I remember a single from Nervous Norvous, from about 1956. It was called simply "Dig."
Dig dig, dig arooney
Dig dig dig, dig arooney
Dig dig, dig arooney
Dig you crazy cat!
This was on the flip side of that big hit, "Transfusion." When I was in first grade, these were my favorite songs.
I suppose that's not the song you want, but my reminiscences refresh the thread and take it back up to the top of the Forum Menu.
But maybe this is the song you seek:
The Dig for Victory! campaign was instigated in Britain as soon as World War II started. The government realised that the population would go hungry if the war was to last longer than a few months. The result was that formal gardens, lawns and even sports pitches were transformed into allotments, large and small, and everybody on the home front was encouraged to become a vegetable gardener.
Prior to World War II, Britain imported over 55 million tons of food a year - much of it from Canada and the USA. After the outbreak of war, merchant vessels carrying provisions into Britain, especially those coming across the Atlantic, became targets of the German navy and food imports were under threat. At the same time the British government recognised that the merchant ships were required for the transport of troops, munitions and even aeroplanes to the theatres of war.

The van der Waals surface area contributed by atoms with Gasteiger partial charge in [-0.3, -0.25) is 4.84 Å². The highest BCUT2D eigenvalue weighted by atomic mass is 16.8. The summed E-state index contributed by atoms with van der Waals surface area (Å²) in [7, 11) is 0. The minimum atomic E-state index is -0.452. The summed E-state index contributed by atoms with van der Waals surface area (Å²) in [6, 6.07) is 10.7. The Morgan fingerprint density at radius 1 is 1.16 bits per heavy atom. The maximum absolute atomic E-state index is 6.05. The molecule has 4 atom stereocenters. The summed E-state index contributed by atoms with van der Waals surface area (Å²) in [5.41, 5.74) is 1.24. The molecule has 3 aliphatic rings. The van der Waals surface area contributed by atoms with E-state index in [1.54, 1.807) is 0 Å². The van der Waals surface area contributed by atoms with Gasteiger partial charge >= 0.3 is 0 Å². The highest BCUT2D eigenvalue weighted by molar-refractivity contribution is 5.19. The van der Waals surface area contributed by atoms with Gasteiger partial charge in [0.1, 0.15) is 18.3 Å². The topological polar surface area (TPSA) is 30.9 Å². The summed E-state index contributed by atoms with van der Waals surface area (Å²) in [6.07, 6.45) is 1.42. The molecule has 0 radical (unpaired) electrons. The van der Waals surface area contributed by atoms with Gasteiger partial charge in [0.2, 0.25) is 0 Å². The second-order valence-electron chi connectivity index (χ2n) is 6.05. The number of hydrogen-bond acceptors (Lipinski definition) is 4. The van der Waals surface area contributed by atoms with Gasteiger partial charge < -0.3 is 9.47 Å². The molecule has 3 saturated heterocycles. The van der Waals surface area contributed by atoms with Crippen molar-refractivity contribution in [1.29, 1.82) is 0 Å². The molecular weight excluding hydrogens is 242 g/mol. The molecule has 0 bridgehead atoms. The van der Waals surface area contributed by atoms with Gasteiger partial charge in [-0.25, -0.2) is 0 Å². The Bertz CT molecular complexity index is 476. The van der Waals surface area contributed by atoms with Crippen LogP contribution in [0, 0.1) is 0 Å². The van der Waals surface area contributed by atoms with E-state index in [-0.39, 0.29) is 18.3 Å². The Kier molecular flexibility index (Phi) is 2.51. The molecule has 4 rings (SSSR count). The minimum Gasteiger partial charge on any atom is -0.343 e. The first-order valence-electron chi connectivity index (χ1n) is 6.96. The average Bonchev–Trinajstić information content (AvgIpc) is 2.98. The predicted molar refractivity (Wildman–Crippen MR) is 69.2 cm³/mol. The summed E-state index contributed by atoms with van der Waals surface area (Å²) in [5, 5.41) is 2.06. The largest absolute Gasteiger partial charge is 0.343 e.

In October 1939 Rob Hudson, Minister for Agriculture, announced "We want not only the big man with the plough but the little man with the spade to get busy this autumn... Let 'Dig for Victory' be the motto of everyone with a garden". It was a desperate request because farmers could only produce 30% of the country's food. But if gardens could be turned over to growing food rather than flowers, up to 25% of the necessary vegetables could be provided.
The whole of Britain's home front was encouraged to transform private gardens into mini-allotments. Not only this, but parks, formal public gardens and various areas of unused land were dug up for planting fruit and vegetables. Kensington Gardens dug up its flowers and planted rows of cabbages and carrots. All over the country, lawns were dug and potatoes, cabbages, carrots and beans planted. Windsor Great Park was given over to wheat, and public parks, road verges, railway embankments, golf clubs, tennis courts, roofs and even window boxes were put to work.
The plan worked though -- by 1945, around 75% of food was produced in Britain.
A song was introduced to promote the Dig for Victory slogan.
Dig! Dig! Dig! And your muscles will grow big
Keep on pushing the spade
Don’t mind the worms
Just ignore their squirms
And when your back aches laugh with glee
And keep on diggin’
Till we give our foes a Wiggin’
Dig! Dig! Dig! to Victory"
Dig for Victory was very successful. From a total of 815,000 allotments in 1939 the number rose to 1,400,000 by 1943.